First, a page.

• rubrospinal
    • lateral vestibulospinal
    • reticulospinal
  38. What does the extrapyramidal tract do?
    This maintains postural tone and directs voluntary movement.
  39. TRUE or FALSE. Both pyramidal and extrapyramidal cross the spinal cord.
  40. This motor tract, transmits motor commands, all the way down though brain stem, crossing over the spinal cord at some point, it synapses, down at the bottom in the anterior horn of the spinal cord. Why is important to distinguish where this synapse is?
    • Motor neurons above synapse are upper motor neurons and below are lower motor neurons
    • Injuring this tract causes paralysis of different types depending on upper or lower
  41. What happens if you injure an upper motor neuron? Give an example of this type of injury.
    • There is spastic paralysis and hyperreflexia.
    • This includes anything that’s high in the tract (brain = high)
    • Ex: Cerebral palsy
  42. An upper motor neuron lesions interrupts signals between the spinal cord and the brain. What happens a few days after an upper motor neuron lesion/injury?
    Reflexes return to the muscles and hyper reflexia and spastic paralysis result.
  43. What is a lower motor neuron lesion? What does this cause?
    • Anything under the spinal cord.
    • Any interruption of neurons below L1 is a lower motor neuron lesions.
    • This causes flaccid paralysis and areflexia.
  44. Does a lower motor neuron lesion have ANYTHING to do w/the brain?
    Has nothing to do w/brain!has to do w/spinal cord and effected muscle.
  45. Spinal cord contains neural circuits which produce reflexes. What is a reflex?
    • A reflex is a stereotyped action in response to a peripheral stimuli.
    • The spinal cord reflex : Withdrawing to pain is a spinal cord reflex.
  46. The ANS has reflexes. What happens when there is SNS stimlation?
    pupil dilation occurs. +inotropic and chronotropic effects on the heart.
  47. The ANS has reflexes. Which is more localized, the parasympathetic or the sympathetic?
    parasympathetic effects which tend to be more localized than sympathetic effects
  48. Where does the PNS arise from?
    The PNS arises from the brain stem and the sacral spinal cord.
  49. Where does the SNS arise from?
    sympathetic fibers (during spinals) come off the thoracic and lumbar spine.
  50. What is the Pathologic autonomic reflex?
    • Mass reflex, aka denervation hypersensitivity or autonomic hyperreflexia (common term)
    • Occurs in the presences of a spinal cord transection.
    • When there is a stimulus to the skin or visceral organ below the spinal cord transection.
    • What happens pathologically is simultaneous excitation of all segmental reflexes.
    • Means the sympathetic nerves and parasympathetic nerves are active.
    • Massive excitation of entire ANS.
  51. Describe the risk of autonomic hyperreflexia in someone w/a transection at T5 vs T10
    • High risk at T5: Very common w/transections above T5.
    • Low risk at T10: Very unlikely to occur w/lesions below T10.
  52. Which is more important, the level of transcetion of the spinal cord or how stimulating the procedure is?
    Level is much more important than how stimulating the procedure is.
  53. 35 yr old pt w/hx of T5 spinal cord transections presents for cystoscopy. What is the anesthetic plan?
    • Avoid succinylcholine.
    • Give GA.
    • If the BP is very high, treat it w/direct acting vasodilator (Nipride-rapid onset and very titratable).
  54. For the patient w/chronic pain, a spinal cord stimulator is placed in epidural space. What is the idea behind this?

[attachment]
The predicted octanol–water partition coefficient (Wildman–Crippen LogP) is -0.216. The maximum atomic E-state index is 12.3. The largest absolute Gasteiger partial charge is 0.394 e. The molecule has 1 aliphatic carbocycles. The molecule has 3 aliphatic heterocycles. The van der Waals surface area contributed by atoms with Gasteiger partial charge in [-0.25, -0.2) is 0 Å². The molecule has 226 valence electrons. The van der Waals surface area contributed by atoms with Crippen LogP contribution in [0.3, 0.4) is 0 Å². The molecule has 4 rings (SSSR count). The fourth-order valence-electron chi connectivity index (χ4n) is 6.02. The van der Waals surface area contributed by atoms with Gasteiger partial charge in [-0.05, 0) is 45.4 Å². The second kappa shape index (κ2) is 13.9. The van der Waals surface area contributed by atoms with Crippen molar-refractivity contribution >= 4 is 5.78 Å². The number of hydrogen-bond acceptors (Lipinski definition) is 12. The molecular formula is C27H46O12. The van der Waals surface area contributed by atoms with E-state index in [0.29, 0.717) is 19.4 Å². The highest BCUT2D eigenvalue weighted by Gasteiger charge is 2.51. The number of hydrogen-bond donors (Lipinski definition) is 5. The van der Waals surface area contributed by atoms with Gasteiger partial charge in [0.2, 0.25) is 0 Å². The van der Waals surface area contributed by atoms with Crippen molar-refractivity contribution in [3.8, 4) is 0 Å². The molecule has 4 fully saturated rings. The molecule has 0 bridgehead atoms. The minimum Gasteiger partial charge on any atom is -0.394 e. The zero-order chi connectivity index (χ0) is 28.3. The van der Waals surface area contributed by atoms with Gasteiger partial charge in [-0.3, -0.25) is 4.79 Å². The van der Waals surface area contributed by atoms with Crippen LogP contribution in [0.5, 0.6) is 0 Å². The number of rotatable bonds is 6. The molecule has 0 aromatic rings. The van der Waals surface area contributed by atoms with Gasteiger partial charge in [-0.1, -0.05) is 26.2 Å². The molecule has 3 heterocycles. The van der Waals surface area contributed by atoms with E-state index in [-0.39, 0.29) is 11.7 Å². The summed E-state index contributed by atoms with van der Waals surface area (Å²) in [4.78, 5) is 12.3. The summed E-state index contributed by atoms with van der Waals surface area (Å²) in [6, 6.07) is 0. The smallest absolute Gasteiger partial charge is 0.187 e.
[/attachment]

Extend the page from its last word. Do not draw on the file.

• Gate control theory: if you turn up the stimulus pretty high so it’s effecting the bigger fibers, then the patient doesn’t feel the pain of the small fibers being blocked.
    • Giving repetitive stimuli “numbed the area”
    • That’s why the neurosurgeons put the nerve stimulators in.
    • We do that under LA. Pt prone, placed in epidural space. Pt awake so we can monitor them. Tell us when the pain is covered.
  55. Describe tests of neurological function that do NOT require special equipment or systems.
    • Check pupils.
    • Use local or do a block. Able to  talk to the pt. Are they awake? Can they count to 20?
    • Wake up test: Scoliosis surgery, wondering if damage to cord. Have pt wake up during the procedure. If able to move and feel feet, then motor and sensory function. Not necessitate extra equipment.
  56. How sensitive are the SSEP (somatosensory evoked potentials) to our anesthetic agents?
    mid range, pretty sensitive
  57. How sensitive are the visual evoked potentials (responses) to our anesthetic agents?
    Most sensitive!
  58. How sensitive are the brain stem auditory evoked potentials to our anesthetic agents?
    Least sensitive
  59. Why is it important to have a closed loop communication with the EEG tech when giving anesthetic drugs?
    because anesthetic drugs change the EEG in same manner that hypoxia changes the EEG.
  60. Describe alpha, beta, and delta rhythms on EEG. (when they occur)
    • Alpha rhythm: pt seen relaxed w/eyes closed
    • Beta rhythm: when pt is concentrating.
    • Delta waves: occur during normal sleep
  61. When does burst suppression occur?
    • Occurs during deep anesthesia.
    • EEG then nothing then burst EEG then nothing.
    • Also can be d/t hypoxia or extreme hyperthermia.
  62. What is a benefit of EEG monitoring during surgery?
    to monitor cerebral flow and oxygenation
  63. What could EEG changes mean?
    may indicate injury or it may be anesthetic level has changed
  64. What is the treatment of EEG changes?
    • Communicate about what’s causing it!
    • Bolus of anesthetic could cause it. Or surgeon has had clamps in, pressing carotid and clamps need to be moved.
    • Surgeon working on carotid, and other side is also stenosed so pt not getting enough flow to brain, in that case, shunt can be placed to work on vessels and still maintain flow
  65. As a CRNA, what can we do if an EEG changes?
    • raise the BP because it will increase flow to the brain
    • Make sure the patient is on 100% FiO2
  66. What are we really looking at when we look at somatosensory evoked potentials?
    • At the function of the peripheral nerve
    • The posterior column of the spinal cord
    • The brain.
    • Looking at how long it takes for stimulus to get to brain and the forces of the stimulus.
  67. Major changes in the SSEP particularly in spinal surgery tend to indicate injury
    to posterior column of the spinal cord.
  68. Where is the equipment for a SSEP?
    So they have a stimulator on the foot and then a monitor on the other (Contralateral side) of the pts brain.
  69. What two things does the SSEP measure?